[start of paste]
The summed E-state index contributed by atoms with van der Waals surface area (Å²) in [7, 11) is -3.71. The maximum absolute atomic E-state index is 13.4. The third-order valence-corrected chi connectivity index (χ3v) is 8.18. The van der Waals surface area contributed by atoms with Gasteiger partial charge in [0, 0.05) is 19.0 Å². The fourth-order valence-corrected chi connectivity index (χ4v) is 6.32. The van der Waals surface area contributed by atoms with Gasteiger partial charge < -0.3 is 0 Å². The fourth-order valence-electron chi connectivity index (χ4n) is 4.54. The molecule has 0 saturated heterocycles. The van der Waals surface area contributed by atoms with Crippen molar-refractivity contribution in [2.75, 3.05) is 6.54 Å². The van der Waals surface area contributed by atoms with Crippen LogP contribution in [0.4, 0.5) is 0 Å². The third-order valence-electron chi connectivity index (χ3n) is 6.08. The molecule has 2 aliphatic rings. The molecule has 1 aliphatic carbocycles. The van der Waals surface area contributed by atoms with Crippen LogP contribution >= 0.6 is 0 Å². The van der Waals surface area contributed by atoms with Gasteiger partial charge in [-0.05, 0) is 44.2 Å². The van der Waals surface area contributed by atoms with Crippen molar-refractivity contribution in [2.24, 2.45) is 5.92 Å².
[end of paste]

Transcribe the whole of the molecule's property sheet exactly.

The summed E-state index contributed by atoms with van der Waals surface area (Å²) in [7, 11) is -3.71. The maximum absolute atomic E-state index is 13.4. The third-order valence-corrected chi connectivity index (χ3v) is 8.18. The van der Waals surface area contributed by atoms with Gasteiger partial charge in [0, 0.05) is 19.0 Å². The fourth-order valence-corrected chi connectivity index (χ4v) is 6.32. The van der Waals surface area contributed by atoms with Gasteiger partial charge < -0.3 is 0 Å². The fourth-order valence-electron chi connectivity index (χ4n) is 4.54. The molecule has 0 saturated heterocycles. The van der Waals surface area contributed by atoms with Crippen molar-refractivity contribution in [2.75, 3.05) is 6.54 Å². The van der Waals surface area contributed by atoms with Crippen LogP contribution in [0.4, 0.5) is 0 Å². The third-order valence-electron chi connectivity index (χ3n) is 6.08. The molecule has 2 aliphatic rings. The molecule has 1 aliphatic carbocycles. The van der Waals surface area contributed by atoms with Crippen LogP contribution >= 0.6 is 0 Å². The van der Waals surface area contributed by atoms with Gasteiger partial charge in [-0.05, 0) is 44.2 Å². The van der Waals surface area contributed by atoms with Crippen molar-refractivity contribution in [2.24, 2.45) is 5.92 Å².